Recently one of the BRS moving trucks was “topped off’ under an overpass, causing significant damage to the rear door frame, roof rails and roof bows, and roof.

“They did what they promised, and it’s a beautiful job,” says Kelly. “You cannot tell what happened to the truck at all.”

“The collision took out half the truck’s roof rail and clipped the rear door frame,” explains Mike Parker, General Manager of Mickey’s Midwest Fleet Services Center in Bloomington. “It was a major repair, including new paint and decals. It was important to Kelly that she get her truck back in operation as soon as possible, and that it upheld its professional North American Van Lines brand image. That made it important to us.”

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Samaritan’s Purse chooses Mickey to aid in disasters

Samaritan’s Purse body by Mickey.

When disaster strikes, it’s always comforting – and sometimes lifesaving – to have a Good Samaritan nearby. Eighteen times last year Samaritan’s Purse, a nondenominational evangelical Christian organization based in Boone, NC, was on the scene providing spiritual and physical aid to victims of various natural disasters, such as hurricanes, tornadoes, floods, ice storms and wildfires.

Samaritan’s Purse mobile disaster recovery teams and equipment are strategically placed at partner support churches throughout the nation so they can respond quickly and efficiently to natural disasters. “We want to reach the people who need help as quickly as possible and get them cleaned up, back on their feet and back into their homes,” says Luther Harrison, Vice President of Samaritan’s Purse North American Ministries.

Hurricane Michael, a Category 4 storm that devastated the Florida Panhandle last October, was the first time a Mickey van body was deployed by a Samaritan’s Purse disaster recovery team. The organization took delivery on 20 of the Mickey units last year and has 20 more in the pipeline. Before the Mickey units, Samaritan’s Purse rented vans from local dealers. “Now were deploying trucks with our own brand in full display and fully upfitted and equipped with the tools we need to get to work,” says Luther, singling out generators, tarps, chain saws, shovels as some of the necessities for disaster recovery efforts. “All of our spending is with donated funds, and the rentals were a significant amount of money. Rental companies don’t discount. Forrest worked with us in our competitive bidding process so that we could purchase our own bodies. Any of our volunteers who have their hands on one of our trucks know that they have, in some way, helped in the relief effort.”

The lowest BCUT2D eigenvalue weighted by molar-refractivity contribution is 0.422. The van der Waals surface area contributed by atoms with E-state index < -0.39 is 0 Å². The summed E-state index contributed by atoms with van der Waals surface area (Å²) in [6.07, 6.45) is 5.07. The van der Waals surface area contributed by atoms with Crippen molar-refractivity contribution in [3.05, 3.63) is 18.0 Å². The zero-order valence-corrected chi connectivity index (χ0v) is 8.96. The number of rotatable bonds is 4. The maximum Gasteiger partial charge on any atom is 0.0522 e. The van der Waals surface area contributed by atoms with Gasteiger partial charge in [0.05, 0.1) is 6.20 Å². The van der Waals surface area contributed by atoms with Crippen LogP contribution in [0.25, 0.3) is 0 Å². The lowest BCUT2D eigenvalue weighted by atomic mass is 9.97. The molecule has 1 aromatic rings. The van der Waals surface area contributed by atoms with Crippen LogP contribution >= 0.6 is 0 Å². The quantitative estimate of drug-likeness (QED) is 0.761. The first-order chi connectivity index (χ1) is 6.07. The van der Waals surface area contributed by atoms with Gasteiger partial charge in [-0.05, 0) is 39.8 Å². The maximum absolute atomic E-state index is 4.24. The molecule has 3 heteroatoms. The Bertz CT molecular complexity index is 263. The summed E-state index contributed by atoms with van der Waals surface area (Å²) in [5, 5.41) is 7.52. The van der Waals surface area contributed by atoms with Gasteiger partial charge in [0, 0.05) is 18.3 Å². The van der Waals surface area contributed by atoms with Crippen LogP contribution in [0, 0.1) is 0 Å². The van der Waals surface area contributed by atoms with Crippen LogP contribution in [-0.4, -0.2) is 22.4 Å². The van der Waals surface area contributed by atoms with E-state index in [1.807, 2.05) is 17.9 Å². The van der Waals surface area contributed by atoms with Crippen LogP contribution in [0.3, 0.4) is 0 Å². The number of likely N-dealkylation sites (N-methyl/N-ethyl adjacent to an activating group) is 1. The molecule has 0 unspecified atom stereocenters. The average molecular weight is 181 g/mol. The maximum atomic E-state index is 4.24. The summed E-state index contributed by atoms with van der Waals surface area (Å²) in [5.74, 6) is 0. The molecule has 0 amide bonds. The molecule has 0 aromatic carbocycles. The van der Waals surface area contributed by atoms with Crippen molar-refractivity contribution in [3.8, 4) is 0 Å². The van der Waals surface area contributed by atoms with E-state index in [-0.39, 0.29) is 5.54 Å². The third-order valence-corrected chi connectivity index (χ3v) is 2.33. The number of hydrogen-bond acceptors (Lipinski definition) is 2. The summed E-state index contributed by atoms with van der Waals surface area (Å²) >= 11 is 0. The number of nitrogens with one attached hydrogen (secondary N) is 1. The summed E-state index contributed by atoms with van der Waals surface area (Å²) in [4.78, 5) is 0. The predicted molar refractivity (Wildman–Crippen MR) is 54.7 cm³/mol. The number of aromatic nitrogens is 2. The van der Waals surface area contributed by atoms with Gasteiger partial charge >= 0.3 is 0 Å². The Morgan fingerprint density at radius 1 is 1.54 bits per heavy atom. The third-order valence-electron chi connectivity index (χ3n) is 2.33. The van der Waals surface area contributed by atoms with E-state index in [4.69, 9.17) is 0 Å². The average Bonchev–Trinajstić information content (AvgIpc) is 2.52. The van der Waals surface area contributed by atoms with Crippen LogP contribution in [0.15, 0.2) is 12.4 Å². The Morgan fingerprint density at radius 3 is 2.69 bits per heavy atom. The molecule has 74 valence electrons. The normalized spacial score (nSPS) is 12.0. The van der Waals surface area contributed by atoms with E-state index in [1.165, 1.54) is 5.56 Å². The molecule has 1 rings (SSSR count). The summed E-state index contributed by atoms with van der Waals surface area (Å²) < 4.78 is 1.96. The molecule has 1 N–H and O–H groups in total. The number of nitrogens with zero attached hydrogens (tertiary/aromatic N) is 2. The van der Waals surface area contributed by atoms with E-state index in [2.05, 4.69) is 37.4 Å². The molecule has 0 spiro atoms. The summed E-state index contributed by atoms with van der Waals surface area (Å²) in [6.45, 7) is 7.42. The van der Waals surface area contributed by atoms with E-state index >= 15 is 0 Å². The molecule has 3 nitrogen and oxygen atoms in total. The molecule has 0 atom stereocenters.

[Forrest Howard is Mickey Truck Bodies’ Van Sales Account Manager. Samaritan’s Purse is required to solicit three bids prior to making a purchase.)

The Samaritan’s Purse 12-ft Mickey bodies are mounted on Ford Transit 350s with four tires on the rear axle, two on each side. The customer designed a special “walk-up” bumper that enables the volunteers to lift heavy items out of the back without having to lean over a conventional step bumper, Forrest explains. A synthetic floor with drain holes, custom-formed scuff liners and Kemply walls allow for the inside of the body to be easily cleaned following disaster recovery. The bodies are upfitted with undermount stainless toolboxes help to keep fuel and other combustible items separate.

“We’re looking forward to these trucks lasting a long time,” says Luther. “We’re happy to be working with Mickey – another North Carolina company. We know they’ll be close by if we need them.”

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Greg Spainhour hits 40-year Mickey mark

Greg Spainhour (left) is congratulated by Dean Sink, Executive Chairman

Greg Spainhour (Beverage) became the newest member of the Mickey Truck Bodies 40-year club when he celebrated that anniversary milestone on February 2, 2019. He joins Debbie Deal (Sales), Rocky Barham (Parts), Mike Rabon, Sr, (Beverage) and Michael Johnston (Costing) in the prestigious group.

“All of our highly tenured teammates have exhibited the same outstanding work habits over the years,” says Matt Sink, Executive Vice President, Safety & Quality. “They are dedicated to the Mickey tenets of safety, quality and productivity, and they always go the extra mile to make sure things get done correctly. Every day.”

Twenty-six percent of Mickey’s 400-plus full-time teammates have been with the company for at least 10 years. Thirteen percent of the entire Mickey team has been with the company for at least 20 years.

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Mickey team ‘unites’ for great cause